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Camelina Meal Approved for Layers

by 5m Editor
19 August 2010, at 9:08am

US - The FDA has approved the use of camelina meal in feeds for laying hens at a level up to 10 per cent.

The North American Camelina Trade Association (NACTA) has announced the achievement of yet another milestone in its efforts to build camelina production and marketing opportunities for growers. The industry received a letter of no objection from the Center for Veterinary Medicine, a department of the US Food & Drug Administration (FDA), for the use of camelina meal in the diets of laying hens for up to 10 per cent of the weight of the total ration. Camelina meal is a co-product of camelina oil extraction.

Camelina meal has already received a letter of no objection from the FDA for inclusion in up to 10 per cent of the weight of the total ration of broiler chickens and beef cattle based on previous studies. This latest inclusion in the diet of laying hens was the result of a detailed study conducted by Great Plains – The Camelina Company, using FDA approved protocol at Texas A&M 's University Poultry Research Center.

NACTA was formed in February 2009 by 13 camelina seed companies, processors and researchers. The association works to promote research, production and the development of new markets for camelina, which is a relatively new energy crop in North America that has exciting potential.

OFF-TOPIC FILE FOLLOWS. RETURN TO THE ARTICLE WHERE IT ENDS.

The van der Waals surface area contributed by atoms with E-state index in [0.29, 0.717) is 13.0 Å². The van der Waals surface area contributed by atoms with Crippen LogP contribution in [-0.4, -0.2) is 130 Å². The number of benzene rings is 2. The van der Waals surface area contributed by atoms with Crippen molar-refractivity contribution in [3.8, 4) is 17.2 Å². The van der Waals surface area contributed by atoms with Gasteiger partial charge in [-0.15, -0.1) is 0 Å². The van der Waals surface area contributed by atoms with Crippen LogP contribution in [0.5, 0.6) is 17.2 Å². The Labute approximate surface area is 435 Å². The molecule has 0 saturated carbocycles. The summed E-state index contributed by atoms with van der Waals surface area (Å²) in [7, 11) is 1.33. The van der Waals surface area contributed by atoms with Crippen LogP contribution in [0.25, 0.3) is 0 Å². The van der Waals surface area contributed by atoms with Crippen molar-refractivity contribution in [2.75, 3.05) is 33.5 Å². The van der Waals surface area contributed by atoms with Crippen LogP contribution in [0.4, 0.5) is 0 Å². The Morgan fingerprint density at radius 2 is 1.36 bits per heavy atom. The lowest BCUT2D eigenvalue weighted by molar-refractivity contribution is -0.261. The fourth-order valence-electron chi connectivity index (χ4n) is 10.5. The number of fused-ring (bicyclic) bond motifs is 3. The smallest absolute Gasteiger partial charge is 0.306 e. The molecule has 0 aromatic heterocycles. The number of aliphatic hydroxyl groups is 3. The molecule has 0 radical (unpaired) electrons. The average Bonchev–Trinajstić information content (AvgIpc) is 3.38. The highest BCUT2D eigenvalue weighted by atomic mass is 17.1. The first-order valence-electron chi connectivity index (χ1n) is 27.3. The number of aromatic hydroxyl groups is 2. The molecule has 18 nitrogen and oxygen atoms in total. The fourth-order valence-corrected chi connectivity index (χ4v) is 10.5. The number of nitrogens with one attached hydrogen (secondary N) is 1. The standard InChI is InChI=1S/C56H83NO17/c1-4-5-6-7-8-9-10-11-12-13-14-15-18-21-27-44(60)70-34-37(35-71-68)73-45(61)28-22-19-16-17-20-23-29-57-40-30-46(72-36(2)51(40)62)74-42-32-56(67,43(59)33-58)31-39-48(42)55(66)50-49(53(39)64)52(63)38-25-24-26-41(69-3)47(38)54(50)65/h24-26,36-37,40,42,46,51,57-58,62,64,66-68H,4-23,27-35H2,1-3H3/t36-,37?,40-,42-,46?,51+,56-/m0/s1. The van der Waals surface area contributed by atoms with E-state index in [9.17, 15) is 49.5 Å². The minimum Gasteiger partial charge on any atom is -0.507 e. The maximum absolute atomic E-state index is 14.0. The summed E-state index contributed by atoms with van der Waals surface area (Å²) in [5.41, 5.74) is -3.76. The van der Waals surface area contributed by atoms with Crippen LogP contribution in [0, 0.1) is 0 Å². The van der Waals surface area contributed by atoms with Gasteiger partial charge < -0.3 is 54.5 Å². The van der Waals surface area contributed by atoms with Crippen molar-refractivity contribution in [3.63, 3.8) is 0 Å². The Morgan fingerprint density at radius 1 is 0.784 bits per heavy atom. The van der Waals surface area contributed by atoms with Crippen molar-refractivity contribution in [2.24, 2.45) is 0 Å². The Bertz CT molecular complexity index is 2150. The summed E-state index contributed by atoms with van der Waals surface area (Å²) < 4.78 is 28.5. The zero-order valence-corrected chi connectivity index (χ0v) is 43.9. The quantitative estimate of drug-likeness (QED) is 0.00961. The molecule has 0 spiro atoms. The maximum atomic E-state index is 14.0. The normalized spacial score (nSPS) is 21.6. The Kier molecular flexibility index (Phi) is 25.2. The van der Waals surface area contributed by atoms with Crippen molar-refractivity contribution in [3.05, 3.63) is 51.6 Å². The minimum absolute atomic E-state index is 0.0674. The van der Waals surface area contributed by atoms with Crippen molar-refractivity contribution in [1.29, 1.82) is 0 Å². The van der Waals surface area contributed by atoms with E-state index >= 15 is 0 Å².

Sam Huttenbauer, secretary of NACTA, said: "The addition of the laying hen market for camelina meal feeding is a tremendous step in building a strong, long-term market for camelina production. This market provides camelina producers an important additional meal outlet for this excellent feed source.

"NACTA has made tremendous progress over the last year and a half and continues to find ways to increase the value of camelina for its producers."

NACTA will continue working to obtain certification from the Food and Drug Administration for additional market segments such as swine and dairy, giving camelina producers even more options to drive revenue.

Camelina sativa, also known as gold of pleasure or false flax, is a member of the mustard family and a distant relative to canola. It is a fast-growing, short-season crop that requires less water and fewer inputs than many crops. Its high oil content and other properties make it a great fit for biofuel production, and interest in the crop has grown significantly in recent years. Camelina has been used in high-profile commercial and military tests as an aviation fuel feedstock, showing tremendous promise as a next-generation biofuel feedstock that is available now.